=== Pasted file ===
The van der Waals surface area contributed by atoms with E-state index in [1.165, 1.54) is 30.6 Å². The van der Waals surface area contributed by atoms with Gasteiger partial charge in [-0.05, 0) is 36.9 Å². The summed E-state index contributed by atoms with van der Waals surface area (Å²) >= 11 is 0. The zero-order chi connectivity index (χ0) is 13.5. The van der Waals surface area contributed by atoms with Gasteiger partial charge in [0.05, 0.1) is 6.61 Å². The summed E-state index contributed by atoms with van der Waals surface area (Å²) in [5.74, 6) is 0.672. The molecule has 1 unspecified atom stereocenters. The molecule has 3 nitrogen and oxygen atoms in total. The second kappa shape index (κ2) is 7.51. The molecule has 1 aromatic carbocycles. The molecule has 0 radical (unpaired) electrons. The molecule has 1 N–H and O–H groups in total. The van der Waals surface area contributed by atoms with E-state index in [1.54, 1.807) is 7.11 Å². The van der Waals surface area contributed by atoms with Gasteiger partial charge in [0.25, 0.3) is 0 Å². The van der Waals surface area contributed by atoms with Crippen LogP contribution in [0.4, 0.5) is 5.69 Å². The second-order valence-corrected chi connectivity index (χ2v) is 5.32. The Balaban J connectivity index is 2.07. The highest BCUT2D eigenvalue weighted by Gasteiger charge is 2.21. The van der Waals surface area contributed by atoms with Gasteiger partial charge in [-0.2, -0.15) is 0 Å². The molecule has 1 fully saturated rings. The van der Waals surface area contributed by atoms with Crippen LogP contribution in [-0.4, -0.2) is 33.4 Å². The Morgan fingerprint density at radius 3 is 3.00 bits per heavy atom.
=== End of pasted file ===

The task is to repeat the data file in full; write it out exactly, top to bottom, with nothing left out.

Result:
The van der Waals surface area contributed by atoms with E-state index in [1.165, 1.54) is 30.6 Å². The van der Waals surface area contributed by atoms with Gasteiger partial charge in [-0.05, 0) is 36.9 Å². The summed E-state index contributed by atoms with van der Waals surface area (Å²) >= 11 is 0. The zero-order chi connectivity index (χ0) is 13.5. The van der Waals surface area contributed by atoms with Gasteiger partial charge in [0.05, 0.1) is 6.61 Å². The summed E-state index contributed by atoms with van der Waals surface area (Å²) in [5.74, 6) is 0.672. The molecule has 1 unspecified atom stereocenters. The molecule has 3 nitrogen and oxygen atoms in total. The second kappa shape index (κ2) is 7.51. The molecule has 1 aromatic carbocycles. The molecule has 0 radical (unpaired) electrons. The molecule has 1 N–H and O–H groups in total. The van der Waals surface area contributed by atoms with E-state index in [1.54, 1.807) is 7.11 Å². The van der Waals surface area contributed by atoms with Gasteiger partial charge in [0.25, 0.3) is 0 Å². The van der Waals surface area contributed by atoms with Crippen LogP contribution in [0.4, 0.5) is 5.69 Å². The second-order valence-corrected chi connectivity index (χ2v) is 5.32. The Balaban J connectivity index is 2.07. The highest BCUT2D eigenvalue weighted by Gasteiger charge is 2.21. The van der Waals surface area contributed by atoms with Gasteiger partial charge in [-0.2, -0.15) is 0 Å². The molecule has 1 fully saturated rings. The van der Waals surface area contributed by atoms with Crippen LogP contribution in [-0.4, -0.2) is 33.4 Å². The Morgan fingerprint density at radius 3 is 3.00 bits per heavy atom.